Tag Archives: central italy

Faenza

Faenza

Faenza

Of Roman origins, lying in the foothills of the Apennines, Faenza is a splendid city of art that acquired fame in the Renaissance period for the production of exquisitely made pottery which was exported all over Europe. The very name has become synonymous with ceramics (majolica) in various languages among which French (faïence) and English (faience). From the second half of the first century A. D. the city developed as an independent commune (with inevitable ups and downs), reaching the peak of its splendor under Carlo II Manfredi, in the second half of the 15th century. Subsequently, after a brief period of Venetian rule, Faenza became part of the Papal States until 1797.

Palazzi, porticoed squares and a Cathedral of pure Tuscan forms
Faenza’s outstanding architectural attractions are concentrated in the two contiguous main squares: Piazza del Popolo, lined by two spectacular porticoed wings, and Piazza della Libertà. The Palazzo del Podestà and the Town Hall, both of medieval origin, stand in Piazza del Popolo. Along the east side of Piazza della Libertà one finds the splendid Cathedral. Of clear Tuscan influence, it is one of the highest expressions of Renaissance art in Romagna. Built to Giuliano da Maiano’s design, it was begun in 1474 and completed in 1511. Opposite the Cathedral the open gallery known as the Goldsmith’s Portico, built in the first decade of the 17th century, and the monumental fountain whose bronzes date to the same period, attract the eye. The Clock Tower, in front of the entrance to the Piazza, is a postwar rebuilding of the 17th century tower that stood at the crossroad of the cardo and the decuman gate of the Roman Faventia.

Dozza and Brisighella

Dozza

Dozza’s Painted Walls

La Valle del Senio, in Romagna, like a necklace encrusted with precious jewels, is dotted with fascinating little borghi in which history and art live side by side and which offer a glimpse of contemporary Italian life apparently immune to the demands of modernity. Two such magical places are Brisighella and Dozza.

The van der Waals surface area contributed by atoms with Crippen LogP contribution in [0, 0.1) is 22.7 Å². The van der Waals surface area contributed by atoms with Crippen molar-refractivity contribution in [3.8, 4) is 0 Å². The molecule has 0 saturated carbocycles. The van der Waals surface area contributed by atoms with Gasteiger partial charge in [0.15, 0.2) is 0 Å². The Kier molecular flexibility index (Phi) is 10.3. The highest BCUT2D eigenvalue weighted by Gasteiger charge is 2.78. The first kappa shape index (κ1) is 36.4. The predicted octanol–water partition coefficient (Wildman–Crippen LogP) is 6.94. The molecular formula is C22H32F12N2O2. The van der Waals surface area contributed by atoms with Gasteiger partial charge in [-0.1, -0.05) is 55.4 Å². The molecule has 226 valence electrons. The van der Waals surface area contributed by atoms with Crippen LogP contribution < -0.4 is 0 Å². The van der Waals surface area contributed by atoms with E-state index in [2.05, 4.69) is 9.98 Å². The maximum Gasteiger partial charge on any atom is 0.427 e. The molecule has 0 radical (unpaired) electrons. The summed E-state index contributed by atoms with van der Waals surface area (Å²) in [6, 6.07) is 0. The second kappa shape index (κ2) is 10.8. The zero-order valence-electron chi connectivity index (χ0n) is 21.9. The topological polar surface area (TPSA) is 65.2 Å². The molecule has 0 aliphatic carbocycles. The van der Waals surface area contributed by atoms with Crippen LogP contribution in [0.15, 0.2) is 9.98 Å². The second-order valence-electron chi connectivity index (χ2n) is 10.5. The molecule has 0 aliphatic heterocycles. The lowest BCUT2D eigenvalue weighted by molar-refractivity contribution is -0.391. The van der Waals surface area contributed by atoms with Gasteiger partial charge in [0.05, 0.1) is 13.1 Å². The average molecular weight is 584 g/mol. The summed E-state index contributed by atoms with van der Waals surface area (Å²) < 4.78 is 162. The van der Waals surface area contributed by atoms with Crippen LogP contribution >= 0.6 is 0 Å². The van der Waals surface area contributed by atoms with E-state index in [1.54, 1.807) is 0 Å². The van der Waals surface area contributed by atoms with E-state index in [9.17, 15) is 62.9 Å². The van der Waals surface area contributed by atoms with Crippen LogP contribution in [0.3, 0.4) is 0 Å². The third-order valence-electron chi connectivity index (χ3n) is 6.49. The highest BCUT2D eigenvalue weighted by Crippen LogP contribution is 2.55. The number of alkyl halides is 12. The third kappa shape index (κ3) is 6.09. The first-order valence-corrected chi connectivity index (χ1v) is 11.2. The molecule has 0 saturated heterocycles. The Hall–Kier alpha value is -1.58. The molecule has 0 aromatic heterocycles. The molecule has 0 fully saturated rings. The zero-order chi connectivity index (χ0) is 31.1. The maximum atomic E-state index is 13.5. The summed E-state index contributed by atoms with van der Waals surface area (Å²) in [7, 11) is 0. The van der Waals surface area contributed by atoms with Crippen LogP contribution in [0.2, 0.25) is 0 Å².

Brisighella was founded in the 13th century by the Italian condottiere Maghinardo Pagano. The lords of Faenza began building the Rock of Brisighella a century later, which then took its final form during the lordship of Venice, in the 16th century. The borgo is formed of a labyrinth of ancient narrow streets, of which the most famous is Via degli Asini (Street of the Donkeys.) Over the town dominates the Pieve di S. Giovanni Ottavo, erected in the fifth century and enlarged between the 11th and 12th centuries. The lore of Brisighella is filled with interesting anecdotes and historical tidbits from ancient to contemporary times, and the town is perfect for leisurely walks – distances are short, the streets are well-kept, the traffic is minimal, opportunities for gelati and cappuccini abound. A local guide with detailed knowledge is available and will add immensely to the understanding of the town.

Dozza, another little artistic jewel, is only a few kilometers from Brisighella and is known for two things: one is the Rocca Sforzesca, built by Caterina Sforza in the late Quattrocento and later used as a palazzo signorile. The borgo itself is of ancient origin, probably founded by the Gauls well before the Roman conquest. The Rock is powerful, massive, and was inhabited by the descendants of the Malvezzi, lords during the Renaissance, until 1960. Today the Rock houses a museum and a sophisticated wine bar in which all manner of local wines can be tasted and purchased.